Li Kui and the advent of Legalism: The Philosophy that Transformed Warring States China, by James Carlin

Legalism has had a somewhat celebrated history given its place in the lineages of pre-Han philosophy. The ideas espoused by the paradigmatic legalists of the Qin dynasty such as Shang Yang (390-338) and Han Fei (280-233) were the subject of vitriolic attack by the Confucian orientated scholars of the Han era. Lu Jia (d.170 BC), for instance, saw the short-lived Qin dynasty’s (221-206) adherence to these figure’s harsh legalism as the reason for its collapse and a model of what not to be followed

The Impact of Trauma on Israeli Identity, by Frankie Vetch

The state of Israel was founded in 1948 to provide a home for a people who had not only suffered centuries of oppression, but had just survived one of the worst genocides in history. It is no surprise then, that at the core of Israeli identity is an unresolved sense of trauma, in particular, Holocaust-induced trauma. Israeli identity has formed around two, at times contradictory, responses to this trauma. On the one hand, having witnessed the unimaginable horrors of the genocide, first generation Israelis felt an innate duty to uphold the highest moral standards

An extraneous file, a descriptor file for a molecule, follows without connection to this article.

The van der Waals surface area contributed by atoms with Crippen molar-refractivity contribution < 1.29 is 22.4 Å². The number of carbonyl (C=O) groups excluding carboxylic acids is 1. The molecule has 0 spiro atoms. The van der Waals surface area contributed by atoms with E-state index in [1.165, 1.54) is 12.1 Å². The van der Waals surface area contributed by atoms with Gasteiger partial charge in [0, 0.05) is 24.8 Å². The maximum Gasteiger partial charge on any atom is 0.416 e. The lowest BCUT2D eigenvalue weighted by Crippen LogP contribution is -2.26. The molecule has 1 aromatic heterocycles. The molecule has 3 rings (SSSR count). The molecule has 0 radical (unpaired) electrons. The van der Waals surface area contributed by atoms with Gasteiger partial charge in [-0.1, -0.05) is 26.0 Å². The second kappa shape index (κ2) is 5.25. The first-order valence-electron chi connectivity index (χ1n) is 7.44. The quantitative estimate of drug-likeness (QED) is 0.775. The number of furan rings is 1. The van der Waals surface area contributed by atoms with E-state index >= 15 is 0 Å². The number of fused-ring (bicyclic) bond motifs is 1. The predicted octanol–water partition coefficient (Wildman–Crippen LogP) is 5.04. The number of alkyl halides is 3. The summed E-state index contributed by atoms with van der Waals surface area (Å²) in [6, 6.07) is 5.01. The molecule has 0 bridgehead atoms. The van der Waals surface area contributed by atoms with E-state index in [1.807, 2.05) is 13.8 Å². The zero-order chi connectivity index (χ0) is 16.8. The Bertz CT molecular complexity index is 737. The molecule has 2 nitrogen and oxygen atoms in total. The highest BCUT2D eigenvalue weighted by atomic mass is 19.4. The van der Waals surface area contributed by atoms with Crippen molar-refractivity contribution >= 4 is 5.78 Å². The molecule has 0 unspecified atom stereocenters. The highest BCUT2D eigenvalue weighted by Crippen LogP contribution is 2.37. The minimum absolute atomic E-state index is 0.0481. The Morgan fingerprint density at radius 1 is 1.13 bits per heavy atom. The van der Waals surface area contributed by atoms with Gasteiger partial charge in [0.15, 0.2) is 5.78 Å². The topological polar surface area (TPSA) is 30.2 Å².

Iconoclasts and Iconophiles, Representation and Rejection of the Divine in Islamic Art, by Piotr Kardynal

On May 28th 1453, when the Byzantine emperor Constantine XI entered the “Church of the Divine Wisdom”, Constantinople was under siege. Perhaps the emperor knelt to pray before the Apse Mosaic of the Virgin and Child. Looking up at the gloriously gilded icon of one of Christianity’s most famous images – a young mother sitting on a throne holding a child upon her lap; the saviour of mankind.